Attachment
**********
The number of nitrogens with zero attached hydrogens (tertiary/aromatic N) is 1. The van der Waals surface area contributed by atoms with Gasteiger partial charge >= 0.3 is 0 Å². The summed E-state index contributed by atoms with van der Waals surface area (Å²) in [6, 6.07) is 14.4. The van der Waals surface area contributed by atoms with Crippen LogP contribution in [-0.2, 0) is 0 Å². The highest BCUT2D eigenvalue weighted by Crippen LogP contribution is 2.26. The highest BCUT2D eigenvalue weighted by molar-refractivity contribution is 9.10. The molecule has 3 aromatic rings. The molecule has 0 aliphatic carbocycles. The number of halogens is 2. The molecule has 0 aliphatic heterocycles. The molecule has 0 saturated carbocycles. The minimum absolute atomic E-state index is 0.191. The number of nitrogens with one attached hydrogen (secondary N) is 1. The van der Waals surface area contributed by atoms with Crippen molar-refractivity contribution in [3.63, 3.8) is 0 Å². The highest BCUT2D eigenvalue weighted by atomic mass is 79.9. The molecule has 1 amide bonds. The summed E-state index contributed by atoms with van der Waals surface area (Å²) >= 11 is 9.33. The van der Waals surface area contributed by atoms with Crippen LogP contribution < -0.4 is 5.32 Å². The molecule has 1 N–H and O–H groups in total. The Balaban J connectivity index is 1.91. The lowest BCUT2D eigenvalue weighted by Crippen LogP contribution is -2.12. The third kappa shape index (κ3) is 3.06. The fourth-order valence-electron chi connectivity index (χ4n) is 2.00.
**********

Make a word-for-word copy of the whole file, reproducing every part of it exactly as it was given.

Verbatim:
The number of nitrogens with zero attached hydrogens (tertiary/aromatic N) is 1. The van der Waals surface area contributed by atoms with Gasteiger partial charge >= 0.3 is 0 Å². The summed E-state index contributed by atoms with van der Waals surface area (Å²) in [6, 6.07) is 14.4. The van der Waals surface area contributed by atoms with Crippen LogP contribution in [-0.2, 0) is 0 Å². The highest BCUT2D eigenvalue weighted by Crippen LogP contribution is 2.26. The highest BCUT2D eigenvalue weighted by molar-refractivity contribution is 9.10. The molecule has 3 aromatic rings. The molecule has 0 aliphatic carbocycles. The number of halogens is 2. The molecule has 0 aliphatic heterocycles. The molecule has 0 saturated carbocycles. The minimum absolute atomic E-state index is 0.191. The number of nitrogens with one attached hydrogen (secondary N) is 1. The van der Waals surface area contributed by atoms with Crippen molar-refractivity contribution in [3.63, 3.8) is 0 Å². The highest BCUT2D eigenvalue weighted by atomic mass is 79.9. The molecule has 1 amide bonds. The summed E-state index contributed by atoms with van der Waals surface area (Å²) >= 11 is 9.33. The van der Waals surface area contributed by atoms with Crippen LogP contribution < -0.4 is 5.32 Å². The molecule has 1 N–H and O–H groups in total. The Balaban J connectivity index is 1.91. The lowest BCUT2D eigenvalue weighted by Crippen LogP contribution is -2.12. The third kappa shape index (κ3) is 3.06. The fourth-order valence-electron chi connectivity index (χ4n) is 2.00.